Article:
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Saturday, 4 November 2017

Retro Review: Runaway Jury (2003) #Film4

Runaway Jury
2003
Cast: John Cusack, Gene Hackman, Dustin Hoffman, Rachel Weisz, Jeremy Piven
Genre: Legal Thriller
Worldwide Box Office Gross: over $80 million 

Plot: A juror on the inside and a woman on the outside manipulate a court trial involving a major gun manufacturer 





'Solid, But Is Otherwise Underwhelming With The Under-Utilised Hoffman & Hackman' 

A paint- by- numbers affair by most accounts, Runaway Jury is a courtroom drama that in-between Gene Hackman and Dustin Hoffman's sparring rivalry and John Cusack and Rachel Weisz's minor entertaining and thrilling moments, it is a solid affair at best that underwhelms as a John Grisham onscreen adaptation of a novel and gives Hoffman practically little else to do in his role, despite being the so-called headliner alongside Cusack, Weisz and Hackman.

Wendell Rohr (Dustin Hoffman) is a lawyer representing a widower, whose husband fell victim to gun violence and he intends to take on the arms company that he holds to account for his death. The company is also in no rush in resorting to low-down dirty, backhanded & behind-the-scenes tactics. Yet both Wendell & Rankin (Gene Hackman) are surprised to learn that with 2 of the jurors (John Cusack & Rachel Weisz), they may hold crucial evidence which might act as the key to the outcome of the trial. 

It is run-of-the-mill as it gets and despite the little moments, the execution comes off as being limp and thus it far from makes the required impact one expects from a courtroom thriller. Especially one that is a John Grisham novel. Whereas The Client, The Pelican Brief and The Firm hit the ground running along with some zest thrown in, sadly no thanks to Gary Felder's direction, Runaway Jury barely scrapes the barrel. But for the opening scene, there are no real shocks, surprises and twists.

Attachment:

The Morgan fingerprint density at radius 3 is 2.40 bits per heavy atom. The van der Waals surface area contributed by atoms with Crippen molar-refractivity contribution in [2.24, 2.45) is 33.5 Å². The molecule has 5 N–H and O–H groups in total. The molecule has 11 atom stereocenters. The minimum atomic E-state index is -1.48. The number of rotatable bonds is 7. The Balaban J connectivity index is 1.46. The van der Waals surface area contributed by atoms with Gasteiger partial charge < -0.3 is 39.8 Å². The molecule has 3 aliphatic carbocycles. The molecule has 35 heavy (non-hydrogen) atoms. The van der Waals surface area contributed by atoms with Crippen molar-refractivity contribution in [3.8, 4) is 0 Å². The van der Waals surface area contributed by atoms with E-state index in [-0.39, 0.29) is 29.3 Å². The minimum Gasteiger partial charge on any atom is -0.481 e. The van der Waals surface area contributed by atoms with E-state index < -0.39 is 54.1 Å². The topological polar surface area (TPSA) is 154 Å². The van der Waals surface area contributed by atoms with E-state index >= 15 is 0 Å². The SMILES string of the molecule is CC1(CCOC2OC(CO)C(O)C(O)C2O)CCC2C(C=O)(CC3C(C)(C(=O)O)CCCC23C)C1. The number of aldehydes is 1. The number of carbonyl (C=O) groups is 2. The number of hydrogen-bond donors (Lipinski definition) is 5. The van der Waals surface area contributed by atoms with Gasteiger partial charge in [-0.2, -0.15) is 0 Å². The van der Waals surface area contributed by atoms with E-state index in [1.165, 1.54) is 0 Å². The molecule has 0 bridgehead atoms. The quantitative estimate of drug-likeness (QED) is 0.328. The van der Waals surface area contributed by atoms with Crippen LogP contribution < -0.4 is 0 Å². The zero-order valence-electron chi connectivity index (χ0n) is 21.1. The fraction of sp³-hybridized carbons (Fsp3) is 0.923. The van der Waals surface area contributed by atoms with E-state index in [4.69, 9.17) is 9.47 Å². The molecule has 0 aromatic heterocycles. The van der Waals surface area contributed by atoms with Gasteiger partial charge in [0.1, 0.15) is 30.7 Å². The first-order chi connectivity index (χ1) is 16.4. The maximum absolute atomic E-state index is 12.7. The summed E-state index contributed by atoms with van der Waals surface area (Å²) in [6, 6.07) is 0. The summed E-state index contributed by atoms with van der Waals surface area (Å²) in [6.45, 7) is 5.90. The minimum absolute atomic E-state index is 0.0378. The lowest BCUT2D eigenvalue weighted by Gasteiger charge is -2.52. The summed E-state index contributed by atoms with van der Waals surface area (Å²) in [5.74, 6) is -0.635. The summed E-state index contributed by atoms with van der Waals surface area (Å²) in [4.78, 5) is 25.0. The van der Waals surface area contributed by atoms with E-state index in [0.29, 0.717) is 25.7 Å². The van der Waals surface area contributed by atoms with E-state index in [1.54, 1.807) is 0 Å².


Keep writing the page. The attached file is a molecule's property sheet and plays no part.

Besides a few chase sequences and scenes involving a couple of the jurors, which with the former is the hallmark of many of John Grisham movies based on novels, though at best Runaway Jury is passable and competent, in truth it is mediocre and Runaway Jury just wasn't good enough to say 'that was incredible'. I looked at the casting and I thought this is going to be amazing - but in the end, the film wasn't.

& the film makes a grave mistake by severely underutilising Gene Hackman and moreso Dustin Hoffman's talents. The bathroom scene with Wendell squaring off against Rankin, and thus holding his own, was one of the few highlights, although in truth in Hackman, personally speaking, he had the meatier role compared to Hoffman. & as a Dustin Hoffman fan, I was more than disappointed. He just wasn't able to cause a ripple effect that this film truly needed and as likeable as Wendell Rohr is and was, this is not one of Hoffman's best roles, far from it. It's also a role that is far from challenging, but rather it feels more like a filler role. Yet had Hoffman's Wendell had been given more depth and that he had a much integral role to play in the film, it would do a huge service to his acting credentials. It's nowhere near or in the top 10/my favourite performances of his. It's disappointing when one reads that Hackman and Hoffman are in this movie and that what was initial excitement and anticipation of what one expects in some truly memorable legal rivalries, has been reduced to something that is throwaway and somewhat insignificant. Rachel Weisz's performance was very good, however, & John Cusack's was solid, yet okay. 

I was also disappointed that the film took major liberties and instead of a tobacco firm, as it was in the book, we have an arms manufacturer in its place. 

Add to that an ending that underwhelms and greatly disappoints and in Runaway Jury, it turns out it never really went the full distance as a movie. 





Final Verdict:

Hoffman and Hackman deserved better and their performances didn't do justice to the half-hearted script. Although Hackman edges it over Hoffman & whilst it is enjoyable in parts, it never amounted to anything on a grand scale and one that is more hard-hitting than it comes across onscreen. 

For Hoffman and as a Dustin Hoffman movie itself, Runaway Jury is unfulfilling, as he isn't onscreen as often as one expects. 

It's not bad, but it's certainly a film I'd not come back to, all of the time. 


Overall:



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